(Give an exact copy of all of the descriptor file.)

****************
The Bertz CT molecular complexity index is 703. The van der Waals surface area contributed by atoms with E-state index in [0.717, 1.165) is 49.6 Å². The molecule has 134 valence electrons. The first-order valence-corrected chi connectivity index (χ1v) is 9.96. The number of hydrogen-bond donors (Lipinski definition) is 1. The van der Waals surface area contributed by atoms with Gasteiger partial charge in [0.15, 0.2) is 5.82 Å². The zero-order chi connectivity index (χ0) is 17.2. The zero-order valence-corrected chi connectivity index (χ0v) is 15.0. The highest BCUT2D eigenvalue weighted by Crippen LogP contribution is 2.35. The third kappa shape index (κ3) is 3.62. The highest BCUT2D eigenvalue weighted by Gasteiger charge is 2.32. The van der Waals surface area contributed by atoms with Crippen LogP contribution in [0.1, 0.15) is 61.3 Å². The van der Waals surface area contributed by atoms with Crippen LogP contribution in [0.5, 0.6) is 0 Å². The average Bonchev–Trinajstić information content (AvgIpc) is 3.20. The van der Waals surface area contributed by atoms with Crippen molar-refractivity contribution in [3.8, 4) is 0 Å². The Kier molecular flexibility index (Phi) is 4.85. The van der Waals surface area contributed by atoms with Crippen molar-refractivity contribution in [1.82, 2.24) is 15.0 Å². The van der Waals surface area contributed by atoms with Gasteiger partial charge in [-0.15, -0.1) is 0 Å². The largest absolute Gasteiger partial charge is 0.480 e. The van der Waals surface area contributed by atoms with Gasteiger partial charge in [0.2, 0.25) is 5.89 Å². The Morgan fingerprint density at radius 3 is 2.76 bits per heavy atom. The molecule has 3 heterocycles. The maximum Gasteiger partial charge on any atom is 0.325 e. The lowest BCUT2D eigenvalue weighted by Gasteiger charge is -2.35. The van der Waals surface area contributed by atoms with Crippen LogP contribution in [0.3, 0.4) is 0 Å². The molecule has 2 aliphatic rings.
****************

The Bertz CT molecular complexity index is 703. The van der Waals surface area contributed by atoms with E-state index in [0.717, 1.165) is 49.6 Å². The molecule has 134 valence electrons. The first-order valence-corrected chi connectivity index (χ1v) is 9.96. The number of hydrogen-bond donors (Lipinski definition) is 1. The van der Waals surface area contributed by atoms with Gasteiger partial charge in [0.15, 0.2) is 5.82 Å². The zero-order chi connectivity index (χ0) is 17.2. The zero-order valence-corrected chi connectivity index (χ0v) is 15.0. The highest BCUT2D eigenvalue weighted by Crippen LogP contribution is 2.35. The third kappa shape index (κ3) is 3.62. The highest BCUT2D eigenvalue weighted by Gasteiger charge is 2.32. The van der Waals surface area contributed by atoms with Crippen LogP contribution in [0.1, 0.15) is 61.3 Å². The van der Waals surface area contributed by atoms with Crippen LogP contribution in [0.5, 0.6) is 0 Å². The average Bonchev–Trinajstić information content (AvgIpc) is 3.20. The van der Waals surface area contributed by atoms with Crippen molar-refractivity contribution in [3.8, 4) is 0 Å². The Kier molecular flexibility index (Phi) is 4.85. The van der Waals surface area contributed by atoms with Crippen molar-refractivity contribution in [1.82, 2.24) is 15.0 Å². The van der Waals surface area contributed by atoms with Gasteiger partial charge in [-0.15, -0.1) is 0 Å². The largest absolute Gasteiger partial charge is 0.480 e. The van der Waals surface area contributed by atoms with Gasteiger partial charge in [0.2, 0.25) is 5.89 Å². The Morgan fingerprint density at radius 3 is 2.76 bits per heavy atom. The molecule has 3 heterocycles. The maximum Gasteiger partial charge on any atom is 0.325 e. The lowest BCUT2D eigenvalue weighted by Gasteiger charge is -2.35. The van der Waals surface area contributed by atoms with Crippen LogP contribution in [0.3, 0.4) is 0 Å². The molecule has 2 aliphatic rings.